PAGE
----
According to NASA, there are ongoing experiments during the trajectory of today’s event, but none of them are in the “ground-breaking” category. It seems that, unless you’re driving up to Oregon to get the whole sensory trip, an eclipse in this day and age is mainly about historical reflection and curiosity. To this end, Nowlin fashions an experience that appeals to the visual, poetic and analytical sides of our collective natures, and he keeps the show: “in the context of real science, not new ageism or pseudoscience”, seeing to engage the “symbolism, emotional reactions and the aesthetics” of a total eclipse.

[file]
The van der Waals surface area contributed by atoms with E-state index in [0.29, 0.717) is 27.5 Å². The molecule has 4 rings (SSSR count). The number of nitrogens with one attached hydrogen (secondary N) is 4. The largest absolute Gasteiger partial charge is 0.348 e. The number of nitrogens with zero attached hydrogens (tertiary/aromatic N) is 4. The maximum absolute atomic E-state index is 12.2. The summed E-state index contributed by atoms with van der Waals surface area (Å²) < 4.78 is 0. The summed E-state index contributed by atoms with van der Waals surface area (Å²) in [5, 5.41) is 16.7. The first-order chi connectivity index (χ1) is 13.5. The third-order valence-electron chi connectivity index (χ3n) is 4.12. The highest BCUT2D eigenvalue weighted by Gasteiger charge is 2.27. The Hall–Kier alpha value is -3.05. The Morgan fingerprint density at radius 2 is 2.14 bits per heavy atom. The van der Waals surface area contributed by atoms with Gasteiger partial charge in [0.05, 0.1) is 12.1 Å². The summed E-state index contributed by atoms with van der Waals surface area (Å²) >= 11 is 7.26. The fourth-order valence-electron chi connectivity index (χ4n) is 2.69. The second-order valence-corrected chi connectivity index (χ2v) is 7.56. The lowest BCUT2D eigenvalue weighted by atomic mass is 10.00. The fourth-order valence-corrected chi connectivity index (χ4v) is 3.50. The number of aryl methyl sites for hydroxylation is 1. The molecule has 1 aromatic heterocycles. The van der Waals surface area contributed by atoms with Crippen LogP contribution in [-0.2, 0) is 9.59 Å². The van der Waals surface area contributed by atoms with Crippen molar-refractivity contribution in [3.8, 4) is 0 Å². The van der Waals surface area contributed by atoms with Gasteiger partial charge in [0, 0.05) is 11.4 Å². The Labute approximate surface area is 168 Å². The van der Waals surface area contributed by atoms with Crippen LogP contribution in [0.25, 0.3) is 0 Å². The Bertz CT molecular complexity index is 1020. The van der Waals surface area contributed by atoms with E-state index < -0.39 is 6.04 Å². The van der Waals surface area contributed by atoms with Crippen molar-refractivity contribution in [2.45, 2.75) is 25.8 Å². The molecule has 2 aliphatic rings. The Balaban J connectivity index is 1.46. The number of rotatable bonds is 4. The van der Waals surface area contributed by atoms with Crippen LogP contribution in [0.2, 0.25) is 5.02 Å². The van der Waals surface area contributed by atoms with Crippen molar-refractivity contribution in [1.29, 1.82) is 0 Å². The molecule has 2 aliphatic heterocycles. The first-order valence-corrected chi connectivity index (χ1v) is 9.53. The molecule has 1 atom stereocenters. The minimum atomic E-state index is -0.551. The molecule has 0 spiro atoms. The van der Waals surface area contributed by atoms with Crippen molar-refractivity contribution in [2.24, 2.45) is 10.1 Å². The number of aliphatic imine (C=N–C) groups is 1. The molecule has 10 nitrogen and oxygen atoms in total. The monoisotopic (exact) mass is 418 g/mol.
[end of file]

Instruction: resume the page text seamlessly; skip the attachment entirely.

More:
He is aided appropriately by the work chosen, including a new piece by Russell Crotty, the most “shoe-in” artist of the exhibition. Crotty’s career has often incorporated his keen interest in astronomy, and he makes observations as an established amateur practitioner from a mini-observatory with a 10-inch reflector telescope. In the early-90’s, Crotty started a series of marvelous “globe drawings” that evinced his obsession with the patterns and complexities of the night sky. Fabricating fiberglass globes – some up to 72” in diameter – Crotty coated them with paper and executed delicate renderings of the Milky Way, globular clusters, and other astronomical subjects in graphite on the surface. While it would’ve been preferable to have one of these marvels floating in the show, Crotty’s entry “Blue Totality” (2017), was clearly made freshly for “Eclipse”. Similar to works in his last solo at Shoshana Wayne Gallery, “Blue Totality” starts with an ink/watercolor drawing, which Crotty submerges in “bio-resin”, an organic, toxic-neutral substance that encases the contents; the result blurs the line between sculpture and drawing – as Crotty’s work is wont to do.